View Full Version : 1920s Sovereign branded Oscar Schmidt Tiple

02-01-2013, 11:53 AM
This is a rare Oscar Schmidt tiple, most likely from the mid 1920s. It has a spruce top, birch back and sides, rosewood fingerboard, nice binding (bwb top, b sides). I’ve had a bunch of tiples over the years, including a couple of Regals and a couple of Martins, and this is much closer to a Martin than a Regal! It’s long been one of my favorite instruments, but I recently got a T-18 and just can’t afford to keep them both. I had the bridge re-glued when I first got it, many years ago, and also had the neck reglued at that time, since it was loose. Amazingly it needed no adjustment – it’s very straight and the action is extremely comfortable (even my T-18 required a neck reset, and Regals are pretty much hopeless). This tiple has a much more open sound than a Martin, probably due to the birch, and also has a neck that feels more like a mandolin neck than a guitar neck, as is the case with Martin. This instrument is a nice condition – some play wear on the upper bout below the sound hole (where you’d expect it, I guess), a bit of wear at the bottom, and a cosmetic scratch on the back, lower bout. There’s a crack between the sound hole and the bottom on the sound board, but it has been glued (honestly can’t remember if I had it done or not) and is stable. I gigged with this instrument for years, and it's served me very well - a very solid, reliable, and wonderfully made instrument. Finally time to let it go, though.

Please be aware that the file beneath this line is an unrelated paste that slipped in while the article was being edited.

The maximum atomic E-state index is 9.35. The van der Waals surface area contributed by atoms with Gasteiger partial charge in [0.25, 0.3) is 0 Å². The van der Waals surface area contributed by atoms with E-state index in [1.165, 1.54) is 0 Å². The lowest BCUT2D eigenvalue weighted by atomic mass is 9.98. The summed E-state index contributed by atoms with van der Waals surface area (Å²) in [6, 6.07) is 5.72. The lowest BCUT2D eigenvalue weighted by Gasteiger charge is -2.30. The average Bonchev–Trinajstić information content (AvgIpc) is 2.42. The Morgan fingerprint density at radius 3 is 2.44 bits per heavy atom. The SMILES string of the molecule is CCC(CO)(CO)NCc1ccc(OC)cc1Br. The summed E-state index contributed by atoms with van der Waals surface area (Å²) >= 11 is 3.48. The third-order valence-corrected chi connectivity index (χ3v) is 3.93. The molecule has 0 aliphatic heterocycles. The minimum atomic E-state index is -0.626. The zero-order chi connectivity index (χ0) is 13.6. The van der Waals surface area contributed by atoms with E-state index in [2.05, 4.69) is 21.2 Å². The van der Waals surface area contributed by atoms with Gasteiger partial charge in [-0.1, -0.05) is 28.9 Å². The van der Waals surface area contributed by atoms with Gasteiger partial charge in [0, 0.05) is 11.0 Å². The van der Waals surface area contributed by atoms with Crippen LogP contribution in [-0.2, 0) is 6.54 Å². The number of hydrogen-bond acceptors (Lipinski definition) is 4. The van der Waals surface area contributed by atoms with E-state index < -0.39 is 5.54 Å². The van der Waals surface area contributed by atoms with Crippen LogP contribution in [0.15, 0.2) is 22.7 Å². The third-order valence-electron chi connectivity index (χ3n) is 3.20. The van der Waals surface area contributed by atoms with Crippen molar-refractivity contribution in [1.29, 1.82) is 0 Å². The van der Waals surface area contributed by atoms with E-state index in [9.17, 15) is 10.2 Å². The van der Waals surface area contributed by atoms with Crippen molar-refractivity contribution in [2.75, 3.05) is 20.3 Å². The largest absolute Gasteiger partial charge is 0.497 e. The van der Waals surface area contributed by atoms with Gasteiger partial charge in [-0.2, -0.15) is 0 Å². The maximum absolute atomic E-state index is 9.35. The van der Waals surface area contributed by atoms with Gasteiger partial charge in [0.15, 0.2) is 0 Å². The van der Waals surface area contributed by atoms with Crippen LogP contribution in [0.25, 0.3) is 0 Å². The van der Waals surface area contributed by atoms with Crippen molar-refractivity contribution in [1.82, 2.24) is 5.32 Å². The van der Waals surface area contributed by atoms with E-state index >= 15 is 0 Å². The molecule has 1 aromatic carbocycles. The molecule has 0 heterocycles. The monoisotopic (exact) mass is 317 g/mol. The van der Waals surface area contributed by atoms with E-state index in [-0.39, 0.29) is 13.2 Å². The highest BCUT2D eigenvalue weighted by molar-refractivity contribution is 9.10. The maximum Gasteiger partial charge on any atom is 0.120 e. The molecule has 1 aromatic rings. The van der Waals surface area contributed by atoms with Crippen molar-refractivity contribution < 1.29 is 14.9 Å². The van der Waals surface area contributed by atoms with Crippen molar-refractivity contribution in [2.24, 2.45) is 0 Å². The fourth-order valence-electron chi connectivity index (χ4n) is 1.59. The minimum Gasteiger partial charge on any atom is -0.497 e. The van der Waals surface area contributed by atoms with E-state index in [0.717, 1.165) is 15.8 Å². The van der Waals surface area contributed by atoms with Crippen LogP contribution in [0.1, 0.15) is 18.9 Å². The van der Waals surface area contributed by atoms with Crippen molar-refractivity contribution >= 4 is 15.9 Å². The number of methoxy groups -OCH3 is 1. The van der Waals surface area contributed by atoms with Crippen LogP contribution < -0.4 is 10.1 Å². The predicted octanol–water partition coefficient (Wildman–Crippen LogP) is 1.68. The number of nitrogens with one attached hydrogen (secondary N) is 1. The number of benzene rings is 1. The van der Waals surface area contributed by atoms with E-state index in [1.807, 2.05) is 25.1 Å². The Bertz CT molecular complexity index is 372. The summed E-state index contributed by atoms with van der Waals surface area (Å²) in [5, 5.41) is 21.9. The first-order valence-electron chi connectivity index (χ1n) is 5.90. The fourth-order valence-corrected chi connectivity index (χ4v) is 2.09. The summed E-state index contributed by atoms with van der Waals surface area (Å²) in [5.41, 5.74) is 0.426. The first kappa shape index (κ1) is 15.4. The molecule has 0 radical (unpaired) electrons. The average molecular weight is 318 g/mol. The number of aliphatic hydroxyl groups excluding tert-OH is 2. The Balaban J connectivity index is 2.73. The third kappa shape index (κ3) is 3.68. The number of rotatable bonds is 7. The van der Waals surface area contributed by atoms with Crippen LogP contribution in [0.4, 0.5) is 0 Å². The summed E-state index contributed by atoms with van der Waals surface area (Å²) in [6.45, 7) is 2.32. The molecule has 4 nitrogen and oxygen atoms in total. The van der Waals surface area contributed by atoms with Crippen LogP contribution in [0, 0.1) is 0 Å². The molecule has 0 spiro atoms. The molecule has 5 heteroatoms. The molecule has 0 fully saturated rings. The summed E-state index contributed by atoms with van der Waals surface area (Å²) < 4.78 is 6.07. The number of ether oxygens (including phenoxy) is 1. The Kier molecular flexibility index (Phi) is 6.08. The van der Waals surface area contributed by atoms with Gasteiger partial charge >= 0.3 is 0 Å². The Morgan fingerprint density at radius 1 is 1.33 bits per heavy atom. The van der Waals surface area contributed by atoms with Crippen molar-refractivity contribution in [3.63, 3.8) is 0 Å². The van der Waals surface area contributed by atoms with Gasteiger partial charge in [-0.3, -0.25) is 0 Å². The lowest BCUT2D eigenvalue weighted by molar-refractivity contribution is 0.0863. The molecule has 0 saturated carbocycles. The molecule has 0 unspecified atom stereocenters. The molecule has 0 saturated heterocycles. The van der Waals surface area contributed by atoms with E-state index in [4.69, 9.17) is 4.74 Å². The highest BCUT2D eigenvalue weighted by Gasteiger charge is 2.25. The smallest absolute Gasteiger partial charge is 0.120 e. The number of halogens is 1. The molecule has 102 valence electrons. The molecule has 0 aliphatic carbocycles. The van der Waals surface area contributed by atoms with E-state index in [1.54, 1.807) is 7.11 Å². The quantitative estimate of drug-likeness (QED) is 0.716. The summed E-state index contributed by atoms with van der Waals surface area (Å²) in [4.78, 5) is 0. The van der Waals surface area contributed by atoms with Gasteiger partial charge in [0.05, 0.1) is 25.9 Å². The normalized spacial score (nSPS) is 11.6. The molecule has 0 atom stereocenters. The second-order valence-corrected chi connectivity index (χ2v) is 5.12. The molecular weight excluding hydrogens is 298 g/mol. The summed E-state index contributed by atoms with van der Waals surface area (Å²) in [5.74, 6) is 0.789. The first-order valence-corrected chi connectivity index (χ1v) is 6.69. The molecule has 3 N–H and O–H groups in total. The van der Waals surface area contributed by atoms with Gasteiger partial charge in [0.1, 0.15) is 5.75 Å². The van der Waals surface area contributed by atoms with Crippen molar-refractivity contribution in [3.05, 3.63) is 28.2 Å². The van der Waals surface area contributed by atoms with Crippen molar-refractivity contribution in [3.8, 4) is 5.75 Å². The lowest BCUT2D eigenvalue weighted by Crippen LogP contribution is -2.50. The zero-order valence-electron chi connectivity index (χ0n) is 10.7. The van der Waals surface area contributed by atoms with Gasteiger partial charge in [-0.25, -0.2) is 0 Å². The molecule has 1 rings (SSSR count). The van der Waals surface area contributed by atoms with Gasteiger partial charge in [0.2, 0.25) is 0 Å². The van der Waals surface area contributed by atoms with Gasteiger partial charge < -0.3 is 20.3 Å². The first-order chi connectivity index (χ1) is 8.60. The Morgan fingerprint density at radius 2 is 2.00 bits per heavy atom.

This is a great looking, great sounding, and very rare instrument. If you’re looking for a tiple that won’t need work, plays well and sounds great, but aren’t ready for a Martin yet, this is it.

$400 + shipping

02-01-2013, 12:04 PM
I was wondering, is this tiple a tenor or concert scale ?

02-01-2013, 12:19 PM
The body size/scale length is the same as a Martin. I reckon that corresponds to a tenor, right? I know Martin actually based the tiple on their 1/4 size guitar, so that's really what it is. After all, they invented the instrument as far as I know. The neck width is a bit narrower than a Martin, though, as I noted.

02-02-2013, 02:57 AM
After all, they invented the instrument as far as I know.

Martin didn't invent the tiple! It has been a traditional Columbian instrument for centuries. What Martin did was shrink the traditional tiple down to ukulele size.

The traditional tiple has a scale length of 50-55cm, and the Martin tiple has a scale length of 43cm, the same as a tenor ukulele.

02-02-2013, 09:11 PM
Martin also put steel strings on what had been a gut strung instrument.